Date of Award


Document Type


Degree Name

Doctor of Education (EdD)


School of Education

First Advisor

Dr. Terry Huffman

Second Advisor

Dr. Susanna Steeg

Third Advisor

Dr. Ken Badley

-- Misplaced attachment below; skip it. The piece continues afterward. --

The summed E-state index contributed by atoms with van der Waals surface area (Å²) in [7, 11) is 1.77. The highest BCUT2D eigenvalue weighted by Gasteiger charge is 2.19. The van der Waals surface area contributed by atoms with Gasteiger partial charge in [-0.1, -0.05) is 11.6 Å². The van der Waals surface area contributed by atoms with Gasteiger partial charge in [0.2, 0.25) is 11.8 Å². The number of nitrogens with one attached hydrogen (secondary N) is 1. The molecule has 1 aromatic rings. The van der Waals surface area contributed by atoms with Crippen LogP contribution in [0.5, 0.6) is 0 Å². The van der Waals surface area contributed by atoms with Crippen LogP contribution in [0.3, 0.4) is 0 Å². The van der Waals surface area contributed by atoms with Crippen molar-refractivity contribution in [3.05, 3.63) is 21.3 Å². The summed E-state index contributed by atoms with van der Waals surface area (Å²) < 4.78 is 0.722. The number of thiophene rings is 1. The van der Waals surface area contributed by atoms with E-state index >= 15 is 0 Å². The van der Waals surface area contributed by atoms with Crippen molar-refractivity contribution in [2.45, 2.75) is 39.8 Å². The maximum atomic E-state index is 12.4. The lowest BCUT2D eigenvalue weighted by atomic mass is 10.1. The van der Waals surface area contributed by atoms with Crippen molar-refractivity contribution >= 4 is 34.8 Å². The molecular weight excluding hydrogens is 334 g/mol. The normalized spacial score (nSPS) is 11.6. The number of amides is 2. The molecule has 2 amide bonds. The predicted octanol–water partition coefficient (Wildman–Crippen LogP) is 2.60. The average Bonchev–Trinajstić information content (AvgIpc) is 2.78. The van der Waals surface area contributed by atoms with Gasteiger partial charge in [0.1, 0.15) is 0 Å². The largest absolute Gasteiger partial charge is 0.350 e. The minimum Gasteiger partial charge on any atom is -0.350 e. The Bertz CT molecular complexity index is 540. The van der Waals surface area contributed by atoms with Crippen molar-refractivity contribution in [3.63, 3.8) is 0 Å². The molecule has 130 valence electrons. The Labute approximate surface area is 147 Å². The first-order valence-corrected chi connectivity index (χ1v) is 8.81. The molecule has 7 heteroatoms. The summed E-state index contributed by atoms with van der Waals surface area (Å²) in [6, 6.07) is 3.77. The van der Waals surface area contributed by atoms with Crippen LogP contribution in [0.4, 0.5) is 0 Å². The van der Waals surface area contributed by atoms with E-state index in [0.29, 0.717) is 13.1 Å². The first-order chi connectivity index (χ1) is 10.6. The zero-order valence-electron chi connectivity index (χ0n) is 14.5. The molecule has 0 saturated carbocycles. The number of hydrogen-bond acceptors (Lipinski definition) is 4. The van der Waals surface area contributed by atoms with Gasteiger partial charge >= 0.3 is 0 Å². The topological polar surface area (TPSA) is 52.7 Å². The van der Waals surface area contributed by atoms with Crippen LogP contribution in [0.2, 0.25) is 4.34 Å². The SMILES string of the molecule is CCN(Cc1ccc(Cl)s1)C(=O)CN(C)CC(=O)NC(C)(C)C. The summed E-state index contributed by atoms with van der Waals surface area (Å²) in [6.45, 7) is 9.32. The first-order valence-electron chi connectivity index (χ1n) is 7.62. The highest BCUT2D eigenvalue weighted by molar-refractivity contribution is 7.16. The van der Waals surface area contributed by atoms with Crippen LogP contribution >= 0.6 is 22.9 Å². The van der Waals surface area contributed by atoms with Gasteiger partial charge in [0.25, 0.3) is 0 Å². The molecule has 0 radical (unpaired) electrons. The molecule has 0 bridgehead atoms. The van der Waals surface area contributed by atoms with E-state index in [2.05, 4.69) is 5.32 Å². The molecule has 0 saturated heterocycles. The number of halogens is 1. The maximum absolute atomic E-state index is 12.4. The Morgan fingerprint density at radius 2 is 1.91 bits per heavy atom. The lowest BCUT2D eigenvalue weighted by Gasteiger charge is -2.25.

The purpose of this phenomenological study was to understand and describe third-grade teachers’ experiences of instructional decision-making. Three third-grade teachers participated in a series of in-depth interviews designed to reveal what it is like to make instructional decisions in the complex environment of public elementary schools. Previous studies have examined a number of different factors involved in classroom instruction. The teachers in this study not only spoke about the factors that were common in the literature such as: curriculum, testing and teachers’ beliefs, but also the way they responded to the tension created by those competing factors in their instructional decision-making. The study revealed four themes across teacher interviews: accountability to curriculum, pacing guides and tests; stress over meeting expectations; concern for students’ learning and well-being; and support from others to take risks in decision-making. Teachers’ responses to the decision-making factors added a phenomenological description of the experience of instructional decision-making that are broader than the existing factors in the literature. Teachers’ words revealed how the factors are lived out in their classrooms as they described the tensions of instructional decision-making in today’s high-stakes teaching environments. The experience of making instructional decisions is inexorably linked to the experiences of teaching, the study of which can improve teaching and learning.

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